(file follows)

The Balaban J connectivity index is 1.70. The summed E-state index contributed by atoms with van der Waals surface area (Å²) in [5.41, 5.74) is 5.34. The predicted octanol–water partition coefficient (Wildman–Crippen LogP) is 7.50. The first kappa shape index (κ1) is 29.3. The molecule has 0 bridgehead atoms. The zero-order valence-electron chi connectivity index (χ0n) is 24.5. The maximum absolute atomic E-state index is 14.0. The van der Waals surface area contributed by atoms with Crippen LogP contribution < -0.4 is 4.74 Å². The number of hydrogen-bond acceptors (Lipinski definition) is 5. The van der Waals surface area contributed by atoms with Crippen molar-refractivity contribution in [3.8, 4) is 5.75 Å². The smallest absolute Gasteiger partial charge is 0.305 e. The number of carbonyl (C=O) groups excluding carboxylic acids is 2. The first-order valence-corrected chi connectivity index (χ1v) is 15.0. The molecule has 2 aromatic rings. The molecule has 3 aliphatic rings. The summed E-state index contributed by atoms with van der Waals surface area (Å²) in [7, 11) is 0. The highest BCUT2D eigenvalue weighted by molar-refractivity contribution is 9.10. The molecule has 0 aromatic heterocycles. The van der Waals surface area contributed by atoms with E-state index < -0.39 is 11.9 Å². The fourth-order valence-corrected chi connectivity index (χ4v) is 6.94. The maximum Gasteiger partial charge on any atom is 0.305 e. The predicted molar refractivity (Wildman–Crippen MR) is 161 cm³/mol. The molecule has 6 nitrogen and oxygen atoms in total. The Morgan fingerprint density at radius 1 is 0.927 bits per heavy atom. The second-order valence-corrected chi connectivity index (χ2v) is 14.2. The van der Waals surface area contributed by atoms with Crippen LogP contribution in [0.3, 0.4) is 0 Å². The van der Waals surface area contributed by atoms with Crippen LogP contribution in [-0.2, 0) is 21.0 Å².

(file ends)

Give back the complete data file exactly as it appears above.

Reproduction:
The Balaban J connectivity index is 1.70. The summed E-state index contributed by atoms with van der Waals surface area (Å²) in [5.41, 5.74) is 5.34. The predicted octanol–water partition coefficient (Wildman–Crippen LogP) is 7.50. The first kappa shape index (κ1) is 29.3. The molecule has 0 bridgehead atoms. The zero-order valence-electron chi connectivity index (χ0n) is 24.5. The maximum absolute atomic E-state index is 14.0. The van der Waals surface area contributed by atoms with Crippen LogP contribution < -0.4 is 4.74 Å². The number of hydrogen-bond acceptors (Lipinski definition) is 5. The van der Waals surface area contributed by atoms with Crippen molar-refractivity contribution in [3.8, 4) is 5.75 Å². The smallest absolute Gasteiger partial charge is 0.305 e. The number of carbonyl (C=O) groups excluding carboxylic acids is 2. The first-order valence-corrected chi connectivity index (χ1v) is 15.0. The molecule has 2 aromatic rings. The molecule has 3 aliphatic rings. The summed E-state index contributed by atoms with van der Waals surface area (Å²) in [7, 11) is 0. The highest BCUT2D eigenvalue weighted by molar-refractivity contribution is 9.10. The molecule has 0 aromatic heterocycles. The van der Waals surface area contributed by atoms with E-state index < -0.39 is 11.9 Å². The fourth-order valence-corrected chi connectivity index (χ4v) is 6.94. The maximum Gasteiger partial charge on any atom is 0.305 e. The predicted molar refractivity (Wildman–Crippen MR) is 161 cm³/mol. The molecule has 6 nitrogen and oxygen atoms in total. The Morgan fingerprint density at radius 1 is 0.927 bits per heavy atom. The second-order valence-corrected chi connectivity index (χ2v) is 14.2. The van der Waals surface area contributed by atoms with Crippen LogP contribution in [0.3, 0.4) is 0 Å². The van der Waals surface area contributed by atoms with Crippen LogP contribution in [-0.2, 0) is 21.0 Å².